/Microsoft open sources quantum development kit (via Qpute.com)
Microsoft open sources quantum development kit

Microsoft open sources quantum development kit (via Qpute.com)


Microsoft is looking to open up the quantum ecosystem to experts, development and researchers with the announcement that its quantum development kit (QDK) is now open sourced.

Microsoft hopes quantum computing will be used to help global challenges such as clean energy solutions and resource-efficient food production. It is already working with Case Western Reserve University to advance MRI scanning for higher accuracy.

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“The collective contributions of our quantum community will drive the necessary software advances, from the algorithms that will unlock applications to the tools that will enable the optimization necessary to overcome hardware constraints, so that together we can solve planet-scale challenges,” the Microsoft quantum team wrote in a post.

The original QDK was released 18 months ago and it includes the Q# quantum programming language and compiler. The QDK also includes development environment extensions for VS and VS Code, integration with the Jupyter platform and resources such as simulators and resource estimators to help developers contribute.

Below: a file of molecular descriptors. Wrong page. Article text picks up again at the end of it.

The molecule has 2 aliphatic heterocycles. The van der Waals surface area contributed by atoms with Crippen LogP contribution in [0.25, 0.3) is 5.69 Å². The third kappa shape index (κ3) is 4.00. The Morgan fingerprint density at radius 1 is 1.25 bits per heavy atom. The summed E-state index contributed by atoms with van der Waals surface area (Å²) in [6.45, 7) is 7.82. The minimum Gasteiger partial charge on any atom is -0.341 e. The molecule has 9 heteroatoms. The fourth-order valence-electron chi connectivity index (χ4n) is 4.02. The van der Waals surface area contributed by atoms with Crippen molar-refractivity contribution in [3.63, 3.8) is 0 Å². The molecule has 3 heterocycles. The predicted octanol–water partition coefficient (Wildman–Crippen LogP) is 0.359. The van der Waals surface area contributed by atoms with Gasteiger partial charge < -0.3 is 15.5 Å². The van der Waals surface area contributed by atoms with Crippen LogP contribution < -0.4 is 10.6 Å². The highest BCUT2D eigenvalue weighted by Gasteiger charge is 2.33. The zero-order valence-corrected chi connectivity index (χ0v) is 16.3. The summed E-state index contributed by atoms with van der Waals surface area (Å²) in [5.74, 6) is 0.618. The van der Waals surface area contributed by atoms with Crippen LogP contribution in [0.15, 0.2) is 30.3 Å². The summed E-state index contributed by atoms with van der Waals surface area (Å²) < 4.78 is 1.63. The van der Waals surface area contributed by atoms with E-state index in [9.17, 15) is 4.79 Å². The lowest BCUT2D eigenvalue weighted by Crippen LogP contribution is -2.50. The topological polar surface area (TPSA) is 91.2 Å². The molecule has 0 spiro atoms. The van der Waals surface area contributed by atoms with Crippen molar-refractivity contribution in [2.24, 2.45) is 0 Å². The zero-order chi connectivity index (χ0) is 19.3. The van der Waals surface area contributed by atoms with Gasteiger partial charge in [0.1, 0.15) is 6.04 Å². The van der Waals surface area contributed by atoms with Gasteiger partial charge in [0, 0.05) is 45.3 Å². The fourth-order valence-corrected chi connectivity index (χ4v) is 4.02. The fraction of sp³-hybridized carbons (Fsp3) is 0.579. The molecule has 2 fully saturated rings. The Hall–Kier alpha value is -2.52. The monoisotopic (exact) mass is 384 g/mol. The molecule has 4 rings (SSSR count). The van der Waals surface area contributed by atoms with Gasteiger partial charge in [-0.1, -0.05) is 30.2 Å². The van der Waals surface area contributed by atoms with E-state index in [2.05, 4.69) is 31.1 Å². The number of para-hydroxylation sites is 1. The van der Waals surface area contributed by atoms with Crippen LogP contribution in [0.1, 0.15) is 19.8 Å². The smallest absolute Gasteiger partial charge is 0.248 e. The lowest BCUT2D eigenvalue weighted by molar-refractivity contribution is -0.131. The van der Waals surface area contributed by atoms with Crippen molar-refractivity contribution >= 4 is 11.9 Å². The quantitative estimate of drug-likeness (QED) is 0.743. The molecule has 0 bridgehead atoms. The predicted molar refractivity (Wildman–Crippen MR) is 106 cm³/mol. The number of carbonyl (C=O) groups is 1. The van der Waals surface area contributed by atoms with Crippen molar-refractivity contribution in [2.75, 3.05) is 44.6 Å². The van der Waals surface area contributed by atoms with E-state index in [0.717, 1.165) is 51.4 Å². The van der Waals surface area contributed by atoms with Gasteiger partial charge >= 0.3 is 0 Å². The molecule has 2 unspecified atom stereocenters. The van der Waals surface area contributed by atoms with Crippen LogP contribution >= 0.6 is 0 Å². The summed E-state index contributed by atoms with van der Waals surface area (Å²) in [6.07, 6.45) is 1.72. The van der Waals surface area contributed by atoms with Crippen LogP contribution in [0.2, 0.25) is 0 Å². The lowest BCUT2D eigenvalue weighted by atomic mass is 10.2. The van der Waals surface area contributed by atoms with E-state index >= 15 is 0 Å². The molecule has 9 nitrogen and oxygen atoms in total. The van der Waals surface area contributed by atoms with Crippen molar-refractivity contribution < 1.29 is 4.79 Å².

“One of places Microsoft is being really forward-thinking is in quantum computing and I think that we’re probably right in the very infancy of quantum computing being the next big wave. We’re still probably five to ten years away from it revolutionizing but it’ll be as big as data science,” said Patrick Hynds, former Microsoft Regional Director and MVP and current CEO of DTS.

Hynds added that it’s difficult to find people who have the skills in quantum computing, but Microsoft is making it easier through the Q# language that developers can use to program against their simulators.

“These recent updates to the QDK, ranging from our open-source efforts to our new ‘no install’ option, are designed to make it easier than ever for you to engage with and contribute to our quantum initiatives,” Microsoft wrote.


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